photo DVD Review

I keep surprising myself. First, I loved The Hangover, a straight-up guy-as-you-can-get comedy that brings new meaning to the term immature. Then I actually paid money to see a movie called Hot Tub Time Machine and laughed my head off. And now, looking for something enjoyable to share on a Saturday night with friends, I convinced my partner to grab Zombieland from the Red Box. Yes, Zombieland.

And guess what? Zombieland kicks ass.

What is Zombieland? Well, it is a zombie movie. It’s a cheesy B-movie filled with zombies roaming the earth eating people. It’s gross, scary and so over-the-top that you bust out laughing when you’re not jumping straight out of your seat. And it’s FANTASTIC. Normally, I totally don’t go for zombie movies—in fact, I’ve never seen a single zombie movie in my life. The closest I’ve ever come to a zombie movie is Michael Jackson’s Thriller video. But this—this is awesome. Why? Because it’s hilariously disgusting and scary. That’s right. Disgusting and scary. And hilarious.

From the very first scene, Zombieland mixes humor with horror and sticks with it. Neither lets up and you are hooked. The gimmicks, the tongue-in-cheek-ness of it all, the total shamelessness—it is all just massively entertaining.

But mostly, the screenplay is simple and easy, there is no great attempt to be bold, super-original or groundbreaking. Because of this, the rest of the film is allowed to breathe and grow and take center stage—the effects, the performances, the absurdity.

That’s not to say there’s nothing clever in Zombieland. Quite the opposite. Zombieland is all clever, all wit, all psychotic fun. Of course, if you’re into that kind of thing.

And that’s the thing with this movie. It sets the tone in the very first scene and if you don’t buy in and get on board early, you won’t enjoy the ride. But you’ll get on board.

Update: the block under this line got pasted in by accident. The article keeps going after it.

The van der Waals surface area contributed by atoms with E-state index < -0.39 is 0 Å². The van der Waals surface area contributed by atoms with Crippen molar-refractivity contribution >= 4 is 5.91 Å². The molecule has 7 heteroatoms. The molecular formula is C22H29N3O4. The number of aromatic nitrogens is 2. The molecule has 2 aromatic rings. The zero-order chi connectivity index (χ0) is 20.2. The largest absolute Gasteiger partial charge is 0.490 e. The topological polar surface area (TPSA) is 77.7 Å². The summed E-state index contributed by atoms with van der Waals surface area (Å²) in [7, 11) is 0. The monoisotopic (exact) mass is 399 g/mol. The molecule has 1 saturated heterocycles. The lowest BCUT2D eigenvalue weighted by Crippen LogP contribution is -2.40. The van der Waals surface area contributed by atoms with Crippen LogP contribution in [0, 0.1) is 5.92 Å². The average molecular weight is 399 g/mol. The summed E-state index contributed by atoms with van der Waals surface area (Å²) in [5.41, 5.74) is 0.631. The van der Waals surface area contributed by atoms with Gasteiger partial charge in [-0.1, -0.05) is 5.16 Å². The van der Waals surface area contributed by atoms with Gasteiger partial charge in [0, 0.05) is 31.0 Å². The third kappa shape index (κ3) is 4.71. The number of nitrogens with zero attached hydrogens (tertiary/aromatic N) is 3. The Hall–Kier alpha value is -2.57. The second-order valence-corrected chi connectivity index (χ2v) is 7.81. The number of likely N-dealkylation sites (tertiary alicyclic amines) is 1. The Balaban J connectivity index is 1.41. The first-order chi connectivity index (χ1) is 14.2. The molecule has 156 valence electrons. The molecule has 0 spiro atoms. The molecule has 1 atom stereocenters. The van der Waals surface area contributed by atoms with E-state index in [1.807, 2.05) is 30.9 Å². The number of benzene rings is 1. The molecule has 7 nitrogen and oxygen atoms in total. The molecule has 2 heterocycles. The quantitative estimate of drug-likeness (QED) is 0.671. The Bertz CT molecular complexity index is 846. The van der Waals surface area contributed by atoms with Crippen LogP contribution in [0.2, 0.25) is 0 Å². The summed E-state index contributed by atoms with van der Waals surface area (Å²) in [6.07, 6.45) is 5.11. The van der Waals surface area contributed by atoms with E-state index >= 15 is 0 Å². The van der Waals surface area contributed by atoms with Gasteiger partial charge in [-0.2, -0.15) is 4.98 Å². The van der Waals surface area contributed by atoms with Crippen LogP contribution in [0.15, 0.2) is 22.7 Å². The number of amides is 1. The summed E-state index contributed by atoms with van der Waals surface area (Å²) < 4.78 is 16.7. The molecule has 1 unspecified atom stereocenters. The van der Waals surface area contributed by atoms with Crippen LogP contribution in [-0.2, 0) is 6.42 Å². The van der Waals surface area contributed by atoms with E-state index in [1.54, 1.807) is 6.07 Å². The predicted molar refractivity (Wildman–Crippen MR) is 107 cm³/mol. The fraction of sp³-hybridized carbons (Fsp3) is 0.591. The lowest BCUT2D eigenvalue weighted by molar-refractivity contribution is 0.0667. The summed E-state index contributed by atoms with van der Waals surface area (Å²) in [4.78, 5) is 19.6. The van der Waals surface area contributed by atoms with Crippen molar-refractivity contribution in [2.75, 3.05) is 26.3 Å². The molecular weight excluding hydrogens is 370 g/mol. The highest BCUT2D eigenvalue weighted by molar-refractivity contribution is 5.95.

Taking us on this wild ride are two most appealing actors, Jesse Eisenberg and Woody Harrelson, who elevate Zombieland from a B-movie to a must-see blockbuster. Eisenberg, who seems to have stolen Michael Cera’s career right from under his nose, plays a quiet and insecure college kid who makes Woody Allen look like an ego-maniac. His eccentricities and particular set of rules have kept him alive in this world ravaged by a flesh-eating virus that turns people into zombies. Eisenberg is perfect casting here as the foil to Harrelson’s brash and boisterous zombie-killing machine, whose blood-thirst for finding zombies to kill is only surpassed by his search for the last Twinkie left on earth.

Together, Eisenberg and Harrelson make a screen pair reminiscent of some classic odd couples, but, again, no over-emphasis is placed on characterization or story development, which is nice. It’s all about the next scene. And, without fail, somehow, there will be something entertaining in the next scene. And, in the end, isn’t that all we want from a movie?

Zombieland is pure brain candy. It has no nutritional value, but, hell, it sure is fun while it lasts.